Stop 2: The Truman Brewery
Once Britain's largest brewery, the Black Eagle Brewery is indicated by a striking black and gold sign hanging outside. It was established outside of the city's walls (as it was considered a dirty, smelly industry) here in Brick Lane in the early 1700s, although brewing began here in the 1660s. As it grew, the Brewery drew on the local immigrant labour of the day. These were Huguenots who had fled religious persecution in France and were creating new lives in nearby streets. Although most commonly recognised for their mastery in silk weaving, the Huguenot's legacy vis-à-vis the British brewing industry is worthy of note. Introducing new ingredients (fermented hops) and production techniques at this brewery the Huguenot's helped create a highly popular dark beer called 'porter' which gave the brewery a competitive edge in the market and helped fuel the business' expansion. In its heyday The Black Eagle Brewery (subsequently renamed the Truman Brewery) was producing more than 200,000 barrels a year and employing more than a 1000 people, many of them immigrants.
Mounted on the wall of the brewery is a blue plaque commemorating Sir Thomas Buxton, a parliamentarian, reformer and abolitionist who joined the Truman Brewery in 1808 and lived in the Director's House here. His campaigns to abolish the slave trade, raise the wages of Huguenot weavers, reform the prisons and his friendship with leading lights of the social reforming Quaker movement mark him out as a key 19th century philanthropist. In fact you can see him with his Quaker reformer friends on the current five-pound note.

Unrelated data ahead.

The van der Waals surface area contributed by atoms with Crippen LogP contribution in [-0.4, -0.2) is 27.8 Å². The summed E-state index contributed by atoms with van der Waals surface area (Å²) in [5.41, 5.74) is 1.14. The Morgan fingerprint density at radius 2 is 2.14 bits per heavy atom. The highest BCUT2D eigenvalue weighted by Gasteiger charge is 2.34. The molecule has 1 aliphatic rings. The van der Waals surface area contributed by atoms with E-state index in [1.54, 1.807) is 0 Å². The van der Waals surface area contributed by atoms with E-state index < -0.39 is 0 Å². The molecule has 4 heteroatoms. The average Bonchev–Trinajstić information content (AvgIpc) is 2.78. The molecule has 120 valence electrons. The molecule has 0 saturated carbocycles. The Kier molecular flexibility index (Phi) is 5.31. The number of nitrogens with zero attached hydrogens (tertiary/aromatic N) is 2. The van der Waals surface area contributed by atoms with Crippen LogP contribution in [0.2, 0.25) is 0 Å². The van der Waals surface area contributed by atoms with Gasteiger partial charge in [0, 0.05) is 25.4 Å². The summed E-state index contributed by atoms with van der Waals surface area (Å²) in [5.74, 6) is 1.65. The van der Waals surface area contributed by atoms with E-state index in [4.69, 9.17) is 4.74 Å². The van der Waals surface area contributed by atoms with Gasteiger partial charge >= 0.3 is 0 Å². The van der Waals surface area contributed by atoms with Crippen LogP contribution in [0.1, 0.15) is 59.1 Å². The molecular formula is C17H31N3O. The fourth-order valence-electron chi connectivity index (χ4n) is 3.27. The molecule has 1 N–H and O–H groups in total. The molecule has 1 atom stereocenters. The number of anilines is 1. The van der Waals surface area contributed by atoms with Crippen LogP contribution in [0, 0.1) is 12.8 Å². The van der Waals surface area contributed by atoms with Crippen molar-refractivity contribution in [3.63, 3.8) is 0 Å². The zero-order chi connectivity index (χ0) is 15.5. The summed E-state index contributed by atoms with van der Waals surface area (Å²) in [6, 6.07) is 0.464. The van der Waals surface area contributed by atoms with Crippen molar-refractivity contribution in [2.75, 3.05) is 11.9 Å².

In the 19th century, serious exploitation of immigrant labour was the rule and the working class, immigrant or otherwise, were considered a race apart by the elite in society. The philanthropists of the 19th century were drawn to Enlightenment thinking that, for the first time, argued the potential of all humans to be equal and no doubt had humane intentions. But this was also a period in history of massive industrial expansion and many anti-slavery campaigners were industrialists – who saw freedom to work or wage labour as essential for their ventures, and slavery an outdated, unhealthy obstacle. These ideas were coupled with a missionary zeal to spread Christianity to the colonies and the poor in the UK.
The 1800s onwards saw a growing class of industrialists concerned to hold on to their wealth and power and an expanding working class living in desperate conditions. Early proponents of the free market such as Adam Smith had assumed that the growth in capital and industrialisation would lead to wealth for everyone, but the reality of huge income inequalities were very evident. People in this area lived in terrible slum conditions while the rich more usually lived in London's West End. In the 19th century ideas on race began to provide an explanation for these huge disparities in wealth. It was believed that the working masses, the poor and immigrants may be a lesser human species – a lower race. Following Darwin's Theory of Evolution, 'scientific racism' as historians now call it, sought to apply the idea of different stages of species development to human societies.
Amidst expanding industrial wealth, enhanced by the fruits of the British Empire, the British elite believed in their own racial superiority and national supremacy. This meant disdain for the working poor, for foreigners and those deemed members of lesser races in the Colonies. They saw the colonies as 'a jungle over there' and the East End as 'a jungle over here'. For the Quakers this meant there were less able people in dire need of help and saving. In fact such were the levels of poverty in this area the place became a virtual magnet for missionaries, so much so that by the beginning of the 1900s historians have suggested there were more missionaries in the East End than in India. Mr Buxton may have earned his blue plaque as a humane man of his time but it was definitely a time when backward ideas on race ruled.